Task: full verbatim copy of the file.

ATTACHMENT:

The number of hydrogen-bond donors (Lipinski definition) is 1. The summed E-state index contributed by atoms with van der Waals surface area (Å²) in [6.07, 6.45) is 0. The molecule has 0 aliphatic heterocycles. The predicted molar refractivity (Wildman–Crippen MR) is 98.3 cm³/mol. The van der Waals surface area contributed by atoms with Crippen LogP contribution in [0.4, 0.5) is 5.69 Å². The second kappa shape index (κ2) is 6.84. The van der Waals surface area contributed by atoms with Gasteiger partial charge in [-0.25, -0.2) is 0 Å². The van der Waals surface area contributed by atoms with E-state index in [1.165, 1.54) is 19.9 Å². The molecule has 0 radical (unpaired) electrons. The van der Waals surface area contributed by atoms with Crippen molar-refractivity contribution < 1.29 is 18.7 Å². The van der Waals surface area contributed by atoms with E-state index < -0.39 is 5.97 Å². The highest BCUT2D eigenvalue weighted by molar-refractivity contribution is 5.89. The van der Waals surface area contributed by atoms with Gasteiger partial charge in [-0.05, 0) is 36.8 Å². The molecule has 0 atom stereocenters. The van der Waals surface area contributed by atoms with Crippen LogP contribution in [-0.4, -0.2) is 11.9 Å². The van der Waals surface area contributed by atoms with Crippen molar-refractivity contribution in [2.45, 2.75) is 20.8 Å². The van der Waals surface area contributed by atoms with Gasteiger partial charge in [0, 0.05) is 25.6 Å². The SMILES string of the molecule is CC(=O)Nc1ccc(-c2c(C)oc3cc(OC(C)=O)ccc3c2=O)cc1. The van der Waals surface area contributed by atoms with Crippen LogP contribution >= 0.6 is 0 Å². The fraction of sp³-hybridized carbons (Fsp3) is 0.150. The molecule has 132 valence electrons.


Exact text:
The number of hydrogen-bond donors (Lipinski definition) is 1. The summed E-state index contributed by atoms with van der Waals surface area (Å²) in [6.07, 6.45) is 0. The molecule has 0 aliphatic heterocycles. The predicted molar refractivity (Wildman–Crippen MR) is 98.3 cm³/mol. The van der Waals surface area contributed by atoms with Crippen LogP contribution in [0.4, 0.5) is 5.69 Å². The second kappa shape index (κ2) is 6.84. The van der Waals surface area contributed by atoms with Gasteiger partial charge in [-0.25, -0.2) is 0 Å². The van der Waals surface area contributed by atoms with E-state index in [1.165, 1.54) is 19.9 Å². The molecule has 0 radical (unpaired) electrons. The van der Waals surface area contributed by atoms with Crippen molar-refractivity contribution < 1.29 is 18.7 Å². The van der Waals surface area contributed by atoms with E-state index < -0.39 is 5.97 Å². The highest BCUT2D eigenvalue weighted by molar-refractivity contribution is 5.89. The van der Waals surface area contributed by atoms with Gasteiger partial charge in [-0.05, 0) is 36.8 Å². The molecule has 0 atom stereocenters. The van der Waals surface area contributed by atoms with Crippen LogP contribution in [-0.4, -0.2) is 11.9 Å². The van der Waals surface area contributed by atoms with Crippen molar-refractivity contribution in [2.45, 2.75) is 20.8 Å². The van der Waals surface area contributed by atoms with Gasteiger partial charge in [0, 0.05) is 25.6 Å². The SMILES string of the molecule is CC(=O)Nc1ccc(-c2c(C)oc3cc(OC(C)=O)ccc3c2=O)cc1. The van der Waals surface area contributed by atoms with Crippen LogP contribution >= 0.6 is 0 Å². The fraction of sp³-hybridized carbons (Fsp3) is 0.150. The molecule has 132 valence electrons.